Councillor Taylor likes the attention rural Burlington is now getting - residents aren't all that certain there is a benefit for them in all that attention

News 100 greenBy Pepper Parr

May 4, 2016


I think most of the people who attended John Taylor’s constituency meeting at the Conservation Authority office on Britannia Road Monday evening expected to get a really clear explanation as to why the city decided not to go forward with the Mt Nemo study that started back in 2013.

There was an explanation – sort of. A combination of the things the study didn’t have going for it and the amount of money it was going to require (that is more speculation than fact – no one was able to say during the meeting just how much had been spent).

Mary Lou Tanner

Director of Planning Mary Lou Tanner – joined the city six months ago.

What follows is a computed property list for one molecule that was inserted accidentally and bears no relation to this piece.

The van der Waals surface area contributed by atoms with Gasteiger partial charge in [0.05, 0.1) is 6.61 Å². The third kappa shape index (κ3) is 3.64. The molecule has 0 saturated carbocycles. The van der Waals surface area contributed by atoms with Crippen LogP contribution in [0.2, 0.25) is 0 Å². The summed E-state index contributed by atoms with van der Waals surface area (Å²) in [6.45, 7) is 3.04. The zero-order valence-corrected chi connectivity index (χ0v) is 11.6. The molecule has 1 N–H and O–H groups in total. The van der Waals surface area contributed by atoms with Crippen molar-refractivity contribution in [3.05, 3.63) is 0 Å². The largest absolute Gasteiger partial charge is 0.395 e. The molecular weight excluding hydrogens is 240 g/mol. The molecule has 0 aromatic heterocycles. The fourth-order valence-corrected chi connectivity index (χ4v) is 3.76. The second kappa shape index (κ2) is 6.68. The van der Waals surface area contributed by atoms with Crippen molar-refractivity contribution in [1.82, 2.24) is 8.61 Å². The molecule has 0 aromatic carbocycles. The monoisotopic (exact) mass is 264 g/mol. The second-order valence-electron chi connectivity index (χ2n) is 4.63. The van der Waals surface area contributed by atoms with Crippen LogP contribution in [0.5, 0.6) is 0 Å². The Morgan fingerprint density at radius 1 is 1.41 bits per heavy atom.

The explanations – three city staff people took a crack at it – was that they were going to go back to all the feedback that came from the Rural Summit in 2013. That event certainly produced a lot of comment – what disturbs is that neither the current planner nor senior policy planner Don Campbell were in place at city hall when that meeting was held.

Staff would have collected a lot of notes and there were probably a number of briefing papers prepared but there is nothing like being in the room to get a sense of what really happened.

It sounded as if the planning people – with a lot of input from the city manager – had decided that everything should come under the Strategic Plan umbrella. The Mt Nemo study didn’t appear to do that – so it got the hook.

Mt Nemo Rural-summit-map-682x1024

Rural Burlington residents look over a large aerial photograph of their part of the city and wonder how ling it is going to remain the way it is.